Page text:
Europe's moment of marvellous deceit

The combined firepower of the ECB and ESM has increased optimism the euro crisis may soon be over. In fact, we are merely in a moment of deceptive tranquillity.

After three years of the euro crisis, it is surprising how announcements still impress markets. The approval of the European Stability Mechanism by the German constitutional court and the plans of the European Central Bank to purchase unlimited quantities of government debt were enough to calm the markets and reduce yields on euro periphery debt. Some commentators are even wondering whether the euro crisis could be over by the end of the year.

The cautious optimism is surprising because we have been here before – not once but several times. In the past three years, there have been many such moments when the worst appeared to be over, when nerves were calmed and some observers thought they spotted green shoots. And then the crisis re-emerged elsewhere, usually more severely.

So is this time different? Can the combined firepower of the ESM and the ECB overcome the crisis and lead Europe onto a path of economic recovery? Or are we just witnessing another retarding moment before the next escalation?

It helps to ask what has actually materially changed since market sentiment turned. Only if the possibility of future ESM/ECB interventions substantially improved the situation would there be reason for optimism.

Unfortunately, the types of interventions signalled are only enough to buy more time and delay the inevitable. The underlying problems of monetary union remain untouched while signs of new crises abound.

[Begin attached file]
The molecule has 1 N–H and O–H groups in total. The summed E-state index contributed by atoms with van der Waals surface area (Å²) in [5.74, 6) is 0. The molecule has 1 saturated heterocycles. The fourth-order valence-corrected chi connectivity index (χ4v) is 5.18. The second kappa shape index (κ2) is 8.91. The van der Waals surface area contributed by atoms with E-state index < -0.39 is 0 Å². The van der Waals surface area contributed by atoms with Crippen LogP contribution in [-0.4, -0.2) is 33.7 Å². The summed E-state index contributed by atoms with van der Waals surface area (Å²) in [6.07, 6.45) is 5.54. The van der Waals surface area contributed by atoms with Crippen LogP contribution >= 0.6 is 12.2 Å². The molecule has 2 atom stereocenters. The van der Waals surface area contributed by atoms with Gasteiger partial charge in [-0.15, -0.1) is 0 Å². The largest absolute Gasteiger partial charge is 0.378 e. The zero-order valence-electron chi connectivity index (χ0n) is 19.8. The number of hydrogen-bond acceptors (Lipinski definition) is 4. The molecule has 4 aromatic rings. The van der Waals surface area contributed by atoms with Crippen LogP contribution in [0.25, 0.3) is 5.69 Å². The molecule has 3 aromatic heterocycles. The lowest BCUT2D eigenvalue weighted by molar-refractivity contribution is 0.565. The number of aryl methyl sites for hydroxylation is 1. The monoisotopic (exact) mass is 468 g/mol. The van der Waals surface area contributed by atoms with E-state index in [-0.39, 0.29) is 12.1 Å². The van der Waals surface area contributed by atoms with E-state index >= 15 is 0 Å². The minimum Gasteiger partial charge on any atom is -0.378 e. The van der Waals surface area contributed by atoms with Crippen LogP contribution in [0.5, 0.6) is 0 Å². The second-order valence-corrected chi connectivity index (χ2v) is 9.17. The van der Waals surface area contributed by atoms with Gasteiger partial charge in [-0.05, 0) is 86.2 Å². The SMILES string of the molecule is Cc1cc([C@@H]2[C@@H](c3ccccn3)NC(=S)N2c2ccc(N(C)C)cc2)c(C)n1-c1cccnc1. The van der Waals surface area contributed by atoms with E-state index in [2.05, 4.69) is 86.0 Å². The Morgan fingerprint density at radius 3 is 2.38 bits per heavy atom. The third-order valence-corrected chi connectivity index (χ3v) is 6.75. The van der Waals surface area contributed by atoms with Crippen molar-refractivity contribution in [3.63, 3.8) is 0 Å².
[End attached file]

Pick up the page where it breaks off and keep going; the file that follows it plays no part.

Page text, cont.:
For a start, the ECB/ESM interventions are highly unlikely to correct the balance of payments problems which show in central banks’ Target 2 positions. Last month, the Bundesbank’s claims against the rest of the eurozone exceeded €751 billion – up €24 billion from the previous month. As long as capital is fleeing from the euro periphery while trade deficits remain stubbornly high in the crisis countries, this problem will get worse. Bailing out governments via the ECB or the ESM does nothing to correct these payments and trade imbalances.

Then there is the Greek problem. The country is still small; its public debt is still gigantic (and growing); its economy is still collapsing; and its ‘austerity’ measures are still insufficient to put public finances on a more sustainable footing. If recent reports are to be believed, Greece is not fulfilling its obligations and will need, according to some estimates, up to €30 billion bailout money soon to avoid yet another default. Neither the ECB nor the ESM will be able to do much about any of that.

The ECB cannot just buy Greek government debt or it will lose face. After all, ECB president Mario Draghi promised money only in return for successful austerity policies. Yet nobody pretends that Greece is succeeding on this front. Clearly Greece will eventually need another formal bailout package, the country’s third in as many years. Equally clearly, there is not the slightest political will to provide this.

Greece is not the only persistent worry for European policymakers. Portugal, for a long time presented as a role model for economic reforms, looks shakier than ever.